[1a] The first four questions fn. 1 raised by plaintiff on this appeal, though variously phrased, amount to nothing more than an attack on the sufficiency of the evidence. At the outset, it should be noted that plaintiff's opening brief is entirely deficient in this respect for two reasons. Firstly, plaintiff has failed to set forth any of the material evidence supporting the judgment. [2] Plaintiff is required to set forth all of the material evidence, and not merely his own. (Green v. Green, 215 Cal. App. 2d 31, 35 [30 Cal. Rptr. 30] Cooper v. Cooper, 168 Cal. App. 2d 326, 331 [335 P.2d 983].) [1b]plaintiff's recital of only his own evidence is in derogation of rule 13, California Rules of Court, and his claim of insufficiency of the evidence is entitled to no consideration, especially when it is apparent, as it is here, that a substantial amount of evidence was received on behalf of defendant. (Haynes v. Gwynn, 248 Cal. App. 2d 149, 151 [56 Cal. Rptr. 82]; Estate of Palmer, 145 Cal. App. 2d 428, 431 [302 P.2d 629].) Secondly, plaintiff has failed to make appropriate references to the record, as required by rule 15(a), California Rules of Court. [3] The reviewing court is not obligated to make an independent search of the record where this rule is ignored. (Grand v. Griesinger, 160 Cal. App. 2d 397, 403 [325 P.2d 475]; Goldring v. Goldring, 94 Cal. App. 2d 643, 645 [211 P.2d 342].) [4] In any event, suffice it to say that where the evidence is in conflict, an appellate court will not disturb the findings of the trial court. (Laymon v. Simpson, 225 Cal. App. 2d 50, 52 [36 Cal. Rptr. 859]; Walton v. Bank of California, 218 Cal. App. 2d 527, 539 [32 Cal. Rptr. 856]; 3 Witkin, Cal. Procedure (1954) Appeal, § 84, p. 2245.) Here, the trial court found that with the exception of three specific deficiencies defendant maintained the premises in good order and repair, and surrendered them in that fashion. There is substantial evidence to support these conclusions.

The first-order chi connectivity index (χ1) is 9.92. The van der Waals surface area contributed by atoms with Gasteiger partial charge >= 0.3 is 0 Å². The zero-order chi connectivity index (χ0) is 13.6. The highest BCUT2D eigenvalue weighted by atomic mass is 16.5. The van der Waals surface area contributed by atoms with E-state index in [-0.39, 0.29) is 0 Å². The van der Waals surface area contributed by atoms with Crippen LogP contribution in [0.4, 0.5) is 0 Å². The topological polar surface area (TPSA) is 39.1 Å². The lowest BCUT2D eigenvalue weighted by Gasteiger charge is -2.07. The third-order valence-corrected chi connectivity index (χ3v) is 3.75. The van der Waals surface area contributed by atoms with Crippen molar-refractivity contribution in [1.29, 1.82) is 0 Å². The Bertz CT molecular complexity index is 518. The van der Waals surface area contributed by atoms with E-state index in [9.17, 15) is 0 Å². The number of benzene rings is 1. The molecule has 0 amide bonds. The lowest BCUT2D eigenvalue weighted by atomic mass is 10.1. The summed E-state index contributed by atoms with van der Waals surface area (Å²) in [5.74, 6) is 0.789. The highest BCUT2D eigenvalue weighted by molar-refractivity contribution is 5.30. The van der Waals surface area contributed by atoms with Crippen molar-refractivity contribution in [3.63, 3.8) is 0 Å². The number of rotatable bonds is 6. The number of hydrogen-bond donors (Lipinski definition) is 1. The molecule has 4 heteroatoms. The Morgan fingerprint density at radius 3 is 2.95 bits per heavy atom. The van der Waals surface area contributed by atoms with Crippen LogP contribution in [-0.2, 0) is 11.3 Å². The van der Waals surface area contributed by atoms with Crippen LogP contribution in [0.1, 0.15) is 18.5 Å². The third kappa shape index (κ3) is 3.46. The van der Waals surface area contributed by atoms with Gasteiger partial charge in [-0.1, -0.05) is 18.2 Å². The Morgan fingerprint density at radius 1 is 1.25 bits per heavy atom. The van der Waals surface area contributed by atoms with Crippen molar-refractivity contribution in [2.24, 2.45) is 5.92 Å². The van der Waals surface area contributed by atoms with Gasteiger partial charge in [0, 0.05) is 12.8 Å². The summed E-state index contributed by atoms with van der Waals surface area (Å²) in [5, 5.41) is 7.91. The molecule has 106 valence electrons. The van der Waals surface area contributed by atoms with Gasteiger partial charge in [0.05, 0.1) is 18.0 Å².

[5a] Plaintiff next contends that the damages claimed do [273 Cal. App. 2d 565] not as a matter of law fall within the "reasonable wear and tear" exception. Again, however, plaintiff completely ignores the state of the evidence and the reasonable inference which the trial court could and did draw therefrom. A few examples of plaintiff's allegations will serve to illustrate the lack of merit in plaintiff's contention.plaintiff's brief states that damage to the roof resulted from vandalism after defendant "vacated the premises and prior to the termination of the lease." Mr. Beal, a roofing contractor, testified for plaintiff that he first examined the roof on October 16, 1965, and that vandalism was apparent. He was unable to state what portion of the damage was of recent origin and what part was not. The premises were used for storage purpose until lease end, and at the time of Mr. Shuman's inspection of the roof at lease end on October 1, 1965 showed no damage whatsoever.plaintiff also asserts that the "gasoline pump was not maintained and was left to rust for a period of a year." Mr. Cooper, plaintiff's witness, testified that he saw no need to replace the pump. He made no test as to fitness or useability. He gave plaintiff a price on a new pump because plaintiff asked him to. Mr. Shuman, defendant's witness, testified that the pump was in good condition at lease end.plaintiff states, without supporting reasons or evidence that "[f]ailing to replace damaged light fixtures and bulbs does not fall within the 'reasonable wear and tear' exception. Mr. Agatiou, a witness for plaintiff, testified that plaintiff requested him to replace certain light fixtures. None of the fixtures were broken. The life expectancy of these light fixtures was five years, and deterioration of the fixtures appeared normal. There is substantial conflicting evidence to the remainder of plaintiff's assertions in this contention, the recital of which would serve no useful purpose. It is interesting to note that other than the witness Cooper, whose testimony was sufficiently rebutted, no other witness called by plaintiff was on the premises prior to the expiration of the lease.